Fortunately, the retrorocket ignited successfully, chopping the orbital parameters to intersect with a ground track down to Siberia. Immediately after retrofire, though, came the mission's greatest failure. The service module containing the navigation and propellant equipment failed to detach from the descent sphere. As the upper atmosphere began to buffet the two modules, the sphere began to whip around the service module at an ever-increasing rate. Gagarin was experiencing more than 8 g's of lateral force, compounded by the deceleration effects of the atmospheric reentry. Ground controllers lost contact with the ship as it passed over Egypt. They wouldn't be able to communicate until the Vostok ship passed through the ionization layer.

Ejection tube of Vostok ship.
Kansas Cosmosphere
The buffeting snapped the connection between the service and descent modules, and Gagarin's ship managed to right itself to deploy the ship's parachute. As the ship approached an altitude of 23,000 feet, the cosmonaut ejected from the descent module, just as cameras and film would be jettisoned on unmanned reconnaissance missions. Gagarin descended separately from his ship because Korolev's spacecraft designers couldn't figure out how to build a parachute capable of landing both payload and ship safely. It was an embarrassing compromise for Korolev, and this aspect of the mission plan was kept from the West for decades.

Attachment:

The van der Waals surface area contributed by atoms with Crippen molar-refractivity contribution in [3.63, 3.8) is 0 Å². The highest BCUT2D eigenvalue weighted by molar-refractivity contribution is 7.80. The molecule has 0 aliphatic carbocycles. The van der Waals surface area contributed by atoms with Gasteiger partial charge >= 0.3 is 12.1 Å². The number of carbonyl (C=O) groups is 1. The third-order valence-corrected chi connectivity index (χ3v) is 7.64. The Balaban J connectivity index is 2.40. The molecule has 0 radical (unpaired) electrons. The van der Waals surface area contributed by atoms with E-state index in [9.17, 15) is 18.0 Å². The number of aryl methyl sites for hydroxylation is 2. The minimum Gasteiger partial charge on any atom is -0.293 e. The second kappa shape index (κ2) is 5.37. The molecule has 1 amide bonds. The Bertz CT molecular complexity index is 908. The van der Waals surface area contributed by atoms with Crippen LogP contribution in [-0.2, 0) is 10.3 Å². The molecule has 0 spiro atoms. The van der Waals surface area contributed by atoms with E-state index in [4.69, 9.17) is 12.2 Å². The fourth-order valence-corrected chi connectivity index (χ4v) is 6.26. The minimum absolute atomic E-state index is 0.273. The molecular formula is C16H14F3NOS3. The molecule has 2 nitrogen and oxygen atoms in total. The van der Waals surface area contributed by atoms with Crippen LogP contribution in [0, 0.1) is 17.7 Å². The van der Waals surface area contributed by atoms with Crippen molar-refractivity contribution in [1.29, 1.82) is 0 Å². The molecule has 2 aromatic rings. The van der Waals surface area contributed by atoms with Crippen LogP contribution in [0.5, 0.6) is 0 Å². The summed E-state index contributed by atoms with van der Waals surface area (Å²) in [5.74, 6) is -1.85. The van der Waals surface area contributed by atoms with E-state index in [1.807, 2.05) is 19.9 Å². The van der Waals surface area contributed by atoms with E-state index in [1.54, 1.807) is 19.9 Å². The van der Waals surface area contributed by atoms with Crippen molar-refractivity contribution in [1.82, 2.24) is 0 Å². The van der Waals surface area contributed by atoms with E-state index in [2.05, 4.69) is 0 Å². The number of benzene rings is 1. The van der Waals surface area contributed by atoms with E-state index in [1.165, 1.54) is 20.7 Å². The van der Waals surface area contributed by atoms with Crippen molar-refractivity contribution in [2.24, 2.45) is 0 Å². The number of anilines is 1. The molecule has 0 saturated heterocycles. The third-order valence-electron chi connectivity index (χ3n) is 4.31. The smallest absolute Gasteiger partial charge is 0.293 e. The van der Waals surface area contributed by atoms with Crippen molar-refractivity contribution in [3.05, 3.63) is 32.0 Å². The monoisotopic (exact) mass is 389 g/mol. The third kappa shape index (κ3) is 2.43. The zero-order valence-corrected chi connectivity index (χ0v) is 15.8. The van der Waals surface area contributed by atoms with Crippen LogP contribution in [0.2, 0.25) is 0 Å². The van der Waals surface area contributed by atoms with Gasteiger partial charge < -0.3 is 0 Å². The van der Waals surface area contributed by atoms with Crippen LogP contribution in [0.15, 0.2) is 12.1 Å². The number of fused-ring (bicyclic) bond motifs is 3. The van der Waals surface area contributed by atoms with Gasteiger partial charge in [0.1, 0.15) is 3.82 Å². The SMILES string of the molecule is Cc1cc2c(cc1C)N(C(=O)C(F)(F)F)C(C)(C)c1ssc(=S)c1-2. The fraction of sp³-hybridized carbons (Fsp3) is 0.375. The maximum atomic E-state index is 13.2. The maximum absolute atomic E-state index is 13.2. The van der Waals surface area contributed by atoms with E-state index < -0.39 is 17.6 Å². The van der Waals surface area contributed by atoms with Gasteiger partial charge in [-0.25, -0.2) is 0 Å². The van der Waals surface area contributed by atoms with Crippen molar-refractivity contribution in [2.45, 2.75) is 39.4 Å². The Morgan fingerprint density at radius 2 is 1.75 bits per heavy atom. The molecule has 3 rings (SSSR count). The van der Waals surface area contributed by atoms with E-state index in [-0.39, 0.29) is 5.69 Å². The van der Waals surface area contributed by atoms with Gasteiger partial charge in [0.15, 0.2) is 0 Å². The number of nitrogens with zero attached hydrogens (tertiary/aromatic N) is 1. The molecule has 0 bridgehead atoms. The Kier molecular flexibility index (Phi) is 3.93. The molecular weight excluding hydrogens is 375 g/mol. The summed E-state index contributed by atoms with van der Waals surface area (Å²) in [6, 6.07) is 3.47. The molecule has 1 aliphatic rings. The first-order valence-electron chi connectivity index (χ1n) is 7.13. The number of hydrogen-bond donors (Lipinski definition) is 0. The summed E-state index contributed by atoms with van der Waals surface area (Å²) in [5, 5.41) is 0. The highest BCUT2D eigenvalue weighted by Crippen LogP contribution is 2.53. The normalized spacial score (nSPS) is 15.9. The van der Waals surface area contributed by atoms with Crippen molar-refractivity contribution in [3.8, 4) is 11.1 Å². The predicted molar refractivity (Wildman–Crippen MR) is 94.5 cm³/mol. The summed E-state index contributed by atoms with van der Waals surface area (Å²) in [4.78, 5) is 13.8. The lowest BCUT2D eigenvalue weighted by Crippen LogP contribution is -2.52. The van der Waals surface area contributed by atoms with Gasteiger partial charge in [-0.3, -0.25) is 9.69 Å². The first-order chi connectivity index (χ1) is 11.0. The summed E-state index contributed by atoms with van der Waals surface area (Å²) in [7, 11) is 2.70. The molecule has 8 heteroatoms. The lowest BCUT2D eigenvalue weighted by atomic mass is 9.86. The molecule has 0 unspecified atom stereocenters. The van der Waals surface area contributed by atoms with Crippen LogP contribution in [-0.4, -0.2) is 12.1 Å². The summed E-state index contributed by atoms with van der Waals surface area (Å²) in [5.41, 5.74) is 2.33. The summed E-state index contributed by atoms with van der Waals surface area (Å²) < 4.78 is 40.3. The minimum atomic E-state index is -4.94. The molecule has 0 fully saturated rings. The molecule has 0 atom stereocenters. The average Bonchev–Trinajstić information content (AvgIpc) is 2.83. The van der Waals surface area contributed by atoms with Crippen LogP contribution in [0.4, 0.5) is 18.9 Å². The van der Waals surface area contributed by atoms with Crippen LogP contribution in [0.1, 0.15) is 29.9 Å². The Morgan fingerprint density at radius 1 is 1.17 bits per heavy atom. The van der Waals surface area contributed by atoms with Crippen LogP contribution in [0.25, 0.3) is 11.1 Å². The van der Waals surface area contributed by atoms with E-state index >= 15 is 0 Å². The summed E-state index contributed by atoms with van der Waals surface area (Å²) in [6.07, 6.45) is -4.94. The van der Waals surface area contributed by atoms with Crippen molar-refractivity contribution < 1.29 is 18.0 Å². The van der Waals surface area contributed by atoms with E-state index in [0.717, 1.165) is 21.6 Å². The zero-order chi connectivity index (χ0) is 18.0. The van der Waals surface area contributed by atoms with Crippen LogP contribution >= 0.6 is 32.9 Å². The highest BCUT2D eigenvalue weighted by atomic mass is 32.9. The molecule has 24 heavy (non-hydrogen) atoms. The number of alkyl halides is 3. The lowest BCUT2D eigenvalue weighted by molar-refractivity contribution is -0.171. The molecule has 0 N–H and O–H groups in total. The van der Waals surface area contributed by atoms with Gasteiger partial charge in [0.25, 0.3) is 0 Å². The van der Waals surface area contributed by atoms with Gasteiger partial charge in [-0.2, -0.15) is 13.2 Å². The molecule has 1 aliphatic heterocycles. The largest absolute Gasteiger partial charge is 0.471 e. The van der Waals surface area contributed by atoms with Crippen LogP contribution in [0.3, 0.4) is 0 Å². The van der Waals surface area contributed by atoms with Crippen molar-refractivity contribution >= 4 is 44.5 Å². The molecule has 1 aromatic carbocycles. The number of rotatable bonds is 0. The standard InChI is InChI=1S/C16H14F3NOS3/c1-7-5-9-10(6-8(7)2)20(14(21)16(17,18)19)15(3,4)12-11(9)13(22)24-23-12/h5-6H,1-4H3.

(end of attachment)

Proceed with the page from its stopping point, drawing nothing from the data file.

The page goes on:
In the Saratov region of western Siberia, two farm girls saw a pair of parachutes descending overhead. A man suspended by one of the parachutes landed on a nearby hill. Dressed in an orange suit with a large white helmet, the farm girls began to back away as he approached. They had heard about the American pilot Gary Powers and didn't want to be involved with another spy pilot. "Don't be afraid!" yelled Gagarin, lifting his visor. "I'm Russian!" Gagarin's  25,000 mile flight ended on a Siberian farm a little more than an hour and a half after it began.

Fifty two years later, the world celebrates the birth of manned spaceflight with Yuri's Night, a series of parties and star-gazing that anyone is free to join in and participate. Although Americans tend to ignore the achievements of other nations in space, this is truly an international event to appreciate. Gagarin's quick jaunt into space motivated Americans to reach for the Moon, and built the foundation for the world's cooperative program: the International Space Station. Go and enjoy Yuri's Night tonight, and think about the little guy who took that first flight.

No comments:

Post a Comment